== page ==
It pays to start preparing ahead of time if you plan to take travel nursing jobs, whether it’s putting your finances in order, downsizing to make travel easier, or updating your resume and work history. Once you’re ready to take a job, it’s important to keep upcoming expenses in mind so you can budget early and prepare for things you might not expect.
Here are a few start-up costs of travel nursing you may not have considered:
Each time you apply for a new nursing license, you’ll need to pay for fingerprinting in addition to your application/licensing fee. This differs by state but generally costs at least $40. If you’re unsure whether you’d like to work in a specific state, weigh the cost of fingerprinting and applying; obtaining licensing in even three new states can quickly add up.
Unfortunately, many facilities still require hard copies of your work history, driver’s license, nursing license(s), birth certificate and other certifications and documents — which means you’ll be mailing a lot of envelopes, and that can get expensive. Where possible, see if the facility will accept electronic copies or if your travel agency can keep information on file so you don’t have to mail things every time.
As a traveler, you’ll be required to have a flu shot each year and receive immunizations for mumps, measles and pertussis if you haven’t already. Some facilities may require other shots as well, so be prepared to pay for at least a few vaccines; your insurance may not cover the cost.
If you already have a reliable car, you’re good to go. However, some travelers have to make costly repairs to get their vehicles road-ready; others buy a new car altogether. Be sure to set aside money in your budget for repairs or a replacement if you know your car won’t last on a road trip. New tires are another expense you might not anticipate but a necessity if you’ll be putting a lot of miles on your car.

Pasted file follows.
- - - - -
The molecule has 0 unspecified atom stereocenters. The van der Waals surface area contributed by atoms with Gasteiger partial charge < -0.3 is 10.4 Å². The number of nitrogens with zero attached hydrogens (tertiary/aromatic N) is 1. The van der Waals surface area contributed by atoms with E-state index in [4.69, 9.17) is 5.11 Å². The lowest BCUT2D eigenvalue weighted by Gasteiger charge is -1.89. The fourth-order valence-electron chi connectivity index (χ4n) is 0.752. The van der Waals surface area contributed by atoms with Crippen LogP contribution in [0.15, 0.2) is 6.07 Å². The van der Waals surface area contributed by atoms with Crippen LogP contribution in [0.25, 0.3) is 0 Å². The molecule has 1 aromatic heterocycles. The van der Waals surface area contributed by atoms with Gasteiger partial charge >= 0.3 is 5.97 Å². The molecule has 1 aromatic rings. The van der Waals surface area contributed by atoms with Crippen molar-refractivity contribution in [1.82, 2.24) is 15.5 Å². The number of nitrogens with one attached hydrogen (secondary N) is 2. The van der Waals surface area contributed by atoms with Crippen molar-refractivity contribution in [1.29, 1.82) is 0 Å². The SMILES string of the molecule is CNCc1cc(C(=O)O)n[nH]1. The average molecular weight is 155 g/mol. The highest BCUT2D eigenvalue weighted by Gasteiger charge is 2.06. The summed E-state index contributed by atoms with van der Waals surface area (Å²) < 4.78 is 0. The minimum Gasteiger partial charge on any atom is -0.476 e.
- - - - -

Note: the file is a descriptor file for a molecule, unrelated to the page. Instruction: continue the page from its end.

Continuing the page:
Driving across the country to your travel nursing assignment? Chances are good that you’ll encounter a few toll roads along the way and end up paying more than you expected to get to your destination. While some toll roads can’t be avoided, travel apps like Waze can help you plan routes that bypass tolls where possible and avoid traffic and construction as well. Be sure to keep track of what you pay for tolls, as you may be able to deduct the cost, along with your mileage, when tax time comes.
Appliances, tools and bedding
Fortunately, you won’t be lugging a mattress to your next job, as housing is furnished with basic furniture like a bed, couch, table and dresser. However, you’ll need to buy or bring along your own vacuum, pots and pans, utensils, toaster, sheets and towels, cleaning supplies and even an ironing board, among other things. If you don’t already have a portable tool box, you’ll want to buy one and bring it along in case you have car problems or need to fix other things while you’re on assignment.
Unless you want to pack your desktop computer in your car, you’ll need to invest in a laptop or tablet you can take along. TVs and Blu-ray players are not provided in your housing, so you may need to buy small ones you can pack easily or subscribe to a streaming service like Netflix or Hulu to watch your favorite shows from your laptop or phone.
Though there are a few costs you may not have anticipated, investing in your travel nursing career will pay off in the long run and ensure that you’re as comfortable and happy as possible wherever you take a job. Check out 10 Things to do Before Taking Your First Travel Nursing Assignment for more tips on preparing now.